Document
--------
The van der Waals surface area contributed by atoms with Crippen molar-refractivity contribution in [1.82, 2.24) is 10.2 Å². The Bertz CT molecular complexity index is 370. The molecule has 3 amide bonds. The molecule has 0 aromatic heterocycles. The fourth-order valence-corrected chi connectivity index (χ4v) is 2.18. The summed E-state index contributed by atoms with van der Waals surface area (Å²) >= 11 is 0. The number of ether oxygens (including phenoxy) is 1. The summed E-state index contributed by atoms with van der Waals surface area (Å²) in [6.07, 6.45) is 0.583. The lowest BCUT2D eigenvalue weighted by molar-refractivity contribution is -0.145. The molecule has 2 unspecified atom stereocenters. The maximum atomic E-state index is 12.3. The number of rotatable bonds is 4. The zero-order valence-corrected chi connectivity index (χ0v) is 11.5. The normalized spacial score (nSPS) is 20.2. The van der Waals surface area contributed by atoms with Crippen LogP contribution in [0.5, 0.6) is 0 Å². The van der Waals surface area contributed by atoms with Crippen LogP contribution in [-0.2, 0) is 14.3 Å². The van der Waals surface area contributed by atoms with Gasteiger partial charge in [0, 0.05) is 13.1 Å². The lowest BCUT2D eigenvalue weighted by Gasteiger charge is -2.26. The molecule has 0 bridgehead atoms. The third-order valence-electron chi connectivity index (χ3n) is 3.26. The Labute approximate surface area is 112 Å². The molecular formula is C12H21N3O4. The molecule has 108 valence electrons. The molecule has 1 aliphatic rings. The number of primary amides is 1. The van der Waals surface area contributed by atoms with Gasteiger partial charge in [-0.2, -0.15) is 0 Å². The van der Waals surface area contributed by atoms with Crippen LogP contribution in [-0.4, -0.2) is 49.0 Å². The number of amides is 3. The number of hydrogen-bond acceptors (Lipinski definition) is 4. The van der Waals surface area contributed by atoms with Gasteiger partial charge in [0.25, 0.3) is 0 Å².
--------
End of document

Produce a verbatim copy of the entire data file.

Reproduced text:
The van der Waals surface area contributed by atoms with Crippen molar-refractivity contribution in [1.82, 2.24) is 10.2 Å². The Bertz CT molecular complexity index is 370. The molecule has 3 amide bonds. The molecule has 0 aromatic heterocycles. The fourth-order valence-corrected chi connectivity index (χ4v) is 2.18. The summed E-state index contributed by atoms with van der Waals surface area (Å²) >= 11 is 0. The number of ether oxygens (including phenoxy) is 1. The summed E-state index contributed by atoms with van der Waals surface area (Å²) in [6.07, 6.45) is 0.583. The lowest BCUT2D eigenvalue weighted by molar-refractivity contribution is -0.145. The molecule has 2 unspecified atom stereocenters. The maximum atomic E-state index is 12.3. The number of rotatable bonds is 4. The zero-order valence-corrected chi connectivity index (χ0v) is 11.5. The normalized spacial score (nSPS) is 20.2. The van der Waals surface area contributed by atoms with Crippen LogP contribution in [0.5, 0.6) is 0 Å². The van der Waals surface area contributed by atoms with Crippen LogP contribution in [-0.2, 0) is 14.3 Å². The van der Waals surface area contributed by atoms with Gasteiger partial charge in [0, 0.05) is 13.1 Å². The lowest BCUT2D eigenvalue weighted by Gasteiger charge is -2.26. The molecule has 0 bridgehead atoms. The third-order valence-electron chi connectivity index (χ3n) is 3.26. The Labute approximate surface area is 112 Å². The molecular formula is C12H21N3O4. The molecule has 108 valence electrons. The molecule has 1 aliphatic rings. The number of primary amides is 1. The van der Waals surface area contributed by atoms with Gasteiger partial charge in [-0.2, -0.15) is 0 Å². The van der Waals surface area contributed by atoms with Crippen LogP contribution in [-0.4, -0.2) is 49.0 Å². The number of amides is 3. The number of hydrogen-bond acceptors (Lipinski definition) is 4. The van der Waals surface area contributed by atoms with Gasteiger partial charge in [0.25, 0.3) is 0 Å².